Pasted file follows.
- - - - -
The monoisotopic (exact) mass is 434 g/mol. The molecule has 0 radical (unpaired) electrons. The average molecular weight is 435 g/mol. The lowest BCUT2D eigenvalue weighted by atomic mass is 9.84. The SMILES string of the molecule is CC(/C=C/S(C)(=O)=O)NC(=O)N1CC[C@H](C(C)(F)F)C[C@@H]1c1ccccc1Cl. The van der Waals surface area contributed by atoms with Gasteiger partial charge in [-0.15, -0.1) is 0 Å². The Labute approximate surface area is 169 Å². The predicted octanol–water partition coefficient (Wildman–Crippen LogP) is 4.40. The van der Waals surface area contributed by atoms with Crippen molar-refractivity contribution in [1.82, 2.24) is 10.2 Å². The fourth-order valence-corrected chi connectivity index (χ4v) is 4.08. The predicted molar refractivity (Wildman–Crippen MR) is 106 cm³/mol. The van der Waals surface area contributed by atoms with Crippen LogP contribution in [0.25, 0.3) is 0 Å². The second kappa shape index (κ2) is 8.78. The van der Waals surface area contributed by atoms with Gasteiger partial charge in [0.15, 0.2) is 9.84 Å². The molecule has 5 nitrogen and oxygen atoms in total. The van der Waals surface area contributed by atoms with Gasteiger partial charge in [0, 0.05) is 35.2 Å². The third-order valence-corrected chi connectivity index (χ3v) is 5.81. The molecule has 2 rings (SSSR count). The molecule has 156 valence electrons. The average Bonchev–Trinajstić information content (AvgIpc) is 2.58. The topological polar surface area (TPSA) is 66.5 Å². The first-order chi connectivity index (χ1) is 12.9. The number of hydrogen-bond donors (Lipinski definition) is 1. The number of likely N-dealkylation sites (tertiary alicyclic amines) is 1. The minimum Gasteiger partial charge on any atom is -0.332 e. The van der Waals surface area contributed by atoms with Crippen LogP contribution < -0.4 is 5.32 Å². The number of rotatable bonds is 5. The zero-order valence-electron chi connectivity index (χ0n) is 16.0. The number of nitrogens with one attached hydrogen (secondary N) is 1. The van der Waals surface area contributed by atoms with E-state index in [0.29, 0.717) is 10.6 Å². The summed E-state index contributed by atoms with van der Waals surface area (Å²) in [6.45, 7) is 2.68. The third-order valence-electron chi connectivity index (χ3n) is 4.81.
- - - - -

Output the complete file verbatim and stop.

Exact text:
The monoisotopic (exact) mass is 434 g/mol. The molecule has 0 radical (unpaired) electrons. The average molecular weight is 435 g/mol. The lowest BCUT2D eigenvalue weighted by atomic mass is 9.84. The SMILES string of the molecule is CC(/C=C/S(C)(=O)=O)NC(=O)N1CC[C@H](C(C)(F)F)C[C@@H]1c1ccccc1Cl. The van der Waals surface area contributed by atoms with Gasteiger partial charge in [-0.15, -0.1) is 0 Å². The Labute approximate surface area is 169 Å². The predicted octanol–water partition coefficient (Wildman–Crippen LogP) is 4.40. The van der Waals surface area contributed by atoms with Crippen molar-refractivity contribution in [1.82, 2.24) is 10.2 Å². The fourth-order valence-corrected chi connectivity index (χ4v) is 4.08. The predicted molar refractivity (Wildman–Crippen MR) is 106 cm³/mol. The van der Waals surface area contributed by atoms with Crippen LogP contribution in [0.25, 0.3) is 0 Å². The second kappa shape index (κ2) is 8.78. The van der Waals surface area contributed by atoms with Gasteiger partial charge in [0.15, 0.2) is 9.84 Å². The molecule has 5 nitrogen and oxygen atoms in total. The van der Waals surface area contributed by atoms with Gasteiger partial charge in [0, 0.05) is 35.2 Å². The third-order valence-corrected chi connectivity index (χ3v) is 5.81. The molecule has 2 rings (SSSR count). The molecule has 156 valence electrons. The average Bonchev–Trinajstić information content (AvgIpc) is 2.58. The topological polar surface area (TPSA) is 66.5 Å². The first-order chi connectivity index (χ1) is 12.9. The number of hydrogen-bond donors (Lipinski definition) is 1. The number of likely N-dealkylation sites (tertiary alicyclic amines) is 1. The minimum Gasteiger partial charge on any atom is -0.332 e. The van der Waals surface area contributed by atoms with Crippen LogP contribution < -0.4 is 5.32 Å². The number of rotatable bonds is 5. The zero-order valence-electron chi connectivity index (χ0n) is 16.0. The number of nitrogens with one attached hydrogen (secondary N) is 1. The van der Waals surface area contributed by atoms with E-state index in [0.29, 0.717) is 10.6 Å². The summed E-state index contributed by atoms with van der Waals surface area (Å²) in [6.45, 7) is 2.68. The third-order valence-electron chi connectivity index (χ3n) is 4.81.